What Does The Hilton Hotels Sale Mean For Paris?

This week, Hilton Hotels Corporation agreed to a buyout by Blackstone Group, at the tasty price of $26 billion. Whatever does this mean for America's most important drunk driver? Well. The Hilton family owns less than 6% of the publicly traded stock. Apart from his compensation as co-chairman of the company, Paris' grandfather, Barron (not to be confused with her younger brother Barron!) Hilton controls a bit more than 20 million shares of the company, which, says the LA Times, would be worth around $990 million at the share purchase price of $47.50. (Left out of the will, Barron contested his father Conrad's arrangements, and won.) Last year, Barron's net worth was already estimated by Forbes at one billion dollars. So now let's say he has exponentially more money, in that way that the rich have.

Barron has eight children, all of them, it seems, still living, including Paris' father, Rick. There's her uncle Ronald Jeffrey Hilton, the artist, who has only one son. (Really, don't miss that website, it's seriously sad.) Others of that generation are surely breeding as well, in privacy, though none of their children have become infamous skanks. So, unless he did what old Conrad did, and try to leave all the cash to the Catholic Church, his billions will be split down through the siblings.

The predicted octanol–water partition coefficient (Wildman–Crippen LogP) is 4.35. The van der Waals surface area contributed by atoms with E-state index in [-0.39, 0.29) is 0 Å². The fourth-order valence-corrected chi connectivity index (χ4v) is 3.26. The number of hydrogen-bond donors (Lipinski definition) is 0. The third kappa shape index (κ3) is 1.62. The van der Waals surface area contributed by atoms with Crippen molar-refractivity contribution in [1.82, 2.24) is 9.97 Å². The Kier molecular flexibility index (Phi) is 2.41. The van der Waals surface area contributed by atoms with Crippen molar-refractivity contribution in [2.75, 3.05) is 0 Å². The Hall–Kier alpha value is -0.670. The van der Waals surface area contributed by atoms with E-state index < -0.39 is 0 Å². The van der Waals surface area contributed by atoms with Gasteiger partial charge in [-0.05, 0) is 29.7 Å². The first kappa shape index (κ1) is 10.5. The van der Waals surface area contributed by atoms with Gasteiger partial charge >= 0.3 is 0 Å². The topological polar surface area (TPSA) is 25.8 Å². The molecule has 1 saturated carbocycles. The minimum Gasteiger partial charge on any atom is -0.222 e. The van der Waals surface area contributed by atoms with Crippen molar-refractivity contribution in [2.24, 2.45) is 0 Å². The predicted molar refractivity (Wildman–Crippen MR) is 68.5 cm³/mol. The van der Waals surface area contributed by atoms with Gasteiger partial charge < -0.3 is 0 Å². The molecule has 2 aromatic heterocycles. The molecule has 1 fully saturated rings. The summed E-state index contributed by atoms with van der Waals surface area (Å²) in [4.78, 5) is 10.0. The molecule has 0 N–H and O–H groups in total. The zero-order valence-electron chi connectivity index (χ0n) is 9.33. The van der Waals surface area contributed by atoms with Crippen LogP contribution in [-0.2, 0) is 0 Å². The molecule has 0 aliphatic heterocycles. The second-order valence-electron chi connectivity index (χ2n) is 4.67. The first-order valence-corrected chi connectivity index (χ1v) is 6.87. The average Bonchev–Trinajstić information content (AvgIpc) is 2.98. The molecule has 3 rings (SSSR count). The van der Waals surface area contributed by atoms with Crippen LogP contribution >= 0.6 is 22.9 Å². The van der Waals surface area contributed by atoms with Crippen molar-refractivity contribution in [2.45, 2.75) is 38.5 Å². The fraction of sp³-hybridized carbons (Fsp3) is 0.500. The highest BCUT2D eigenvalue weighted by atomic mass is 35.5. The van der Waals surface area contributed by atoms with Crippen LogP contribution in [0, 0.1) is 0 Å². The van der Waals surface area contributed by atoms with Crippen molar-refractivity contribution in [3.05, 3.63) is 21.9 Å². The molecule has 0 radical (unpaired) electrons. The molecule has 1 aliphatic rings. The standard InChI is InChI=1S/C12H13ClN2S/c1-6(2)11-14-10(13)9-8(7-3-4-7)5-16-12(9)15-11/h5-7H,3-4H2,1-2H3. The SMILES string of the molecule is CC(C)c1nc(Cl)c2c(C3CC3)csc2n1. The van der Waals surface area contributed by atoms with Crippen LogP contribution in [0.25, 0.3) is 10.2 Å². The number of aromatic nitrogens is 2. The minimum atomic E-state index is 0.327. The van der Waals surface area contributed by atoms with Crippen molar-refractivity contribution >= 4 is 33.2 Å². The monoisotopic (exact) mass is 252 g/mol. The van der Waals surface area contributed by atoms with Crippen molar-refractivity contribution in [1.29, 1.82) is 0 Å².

Rick and Kathy have about $20-million worth in residences alone, and Rick is supposedly worth around $300 million. Their four kids are expected to be their main inheritors.

Our best estimate is that Paris makes between 5 and 8 million a year right now herself through licensing and appearances and various personal leveragings, the majority of which she surely must spend on legal fees and publicity retainers and vodka red bulls. (She might have had a bad year for income too—she's been busy!) So the inheritance from her parents alone surely won't be enough to support her lifestyle; the most she'd ever end up with (before taxes!) is probably around $75 million.

That is, until Barron the elder dies. That's when the real money comes down the Hilton pike. Round it way down to a billion split eight ways, then divvy it up further amongst the youngest generation? That's enough to keep Paris in crashed cars and some really good weed until she drops dead at the age of 44.